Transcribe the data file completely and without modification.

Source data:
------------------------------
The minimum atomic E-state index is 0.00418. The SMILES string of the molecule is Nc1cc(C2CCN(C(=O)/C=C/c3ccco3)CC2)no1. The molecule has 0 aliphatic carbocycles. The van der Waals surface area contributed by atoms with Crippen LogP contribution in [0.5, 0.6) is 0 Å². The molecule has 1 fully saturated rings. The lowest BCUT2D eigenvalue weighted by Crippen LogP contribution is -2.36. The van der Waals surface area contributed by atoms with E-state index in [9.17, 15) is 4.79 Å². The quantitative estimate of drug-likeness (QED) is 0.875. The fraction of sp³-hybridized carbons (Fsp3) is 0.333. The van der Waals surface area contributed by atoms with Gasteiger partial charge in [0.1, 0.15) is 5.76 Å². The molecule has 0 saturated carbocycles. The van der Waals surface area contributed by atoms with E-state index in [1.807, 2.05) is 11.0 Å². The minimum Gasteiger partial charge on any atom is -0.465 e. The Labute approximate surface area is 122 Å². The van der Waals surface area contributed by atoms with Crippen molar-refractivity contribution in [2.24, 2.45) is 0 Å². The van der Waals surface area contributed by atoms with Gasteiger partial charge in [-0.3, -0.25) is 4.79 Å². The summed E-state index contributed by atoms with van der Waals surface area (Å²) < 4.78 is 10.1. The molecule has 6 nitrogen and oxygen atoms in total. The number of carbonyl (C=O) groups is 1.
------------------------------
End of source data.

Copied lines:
The minimum atomic E-state index is 0.00418. The SMILES string of the molecule is Nc1cc(C2CCN(C(=O)/C=C/c3ccco3)CC2)no1. The molecule has 0 aliphatic carbocycles. The van der Waals surface area contributed by atoms with Crippen LogP contribution in [0.5, 0.6) is 0 Å². The molecule has 1 fully saturated rings. The lowest BCUT2D eigenvalue weighted by Crippen LogP contribution is -2.36. The van der Waals surface area contributed by atoms with E-state index in [9.17, 15) is 4.79 Å². The quantitative estimate of drug-likeness (QED) is 0.875. The fraction of sp³-hybridized carbons (Fsp3) is 0.333. The van der Waals surface area contributed by atoms with Gasteiger partial charge in [0.1, 0.15) is 5.76 Å². The molecule has 0 saturated carbocycles. The van der Waals surface area contributed by atoms with E-state index in [1.807, 2.05) is 11.0 Å². The minimum Gasteiger partial charge on any atom is -0.465 e. The Labute approximate surface area is 122 Å². The van der Waals surface area contributed by atoms with Crippen molar-refractivity contribution in [2.24, 2.45) is 0 Å². The van der Waals surface area contributed by atoms with Gasteiger partial charge in [-0.3, -0.25) is 4.79 Å². The summed E-state index contributed by atoms with van der Waals surface area (Å²) < 4.78 is 10.1. The molecule has 6 nitrogen and oxygen atoms in total. The number of carbonyl (C=O) groups is 1.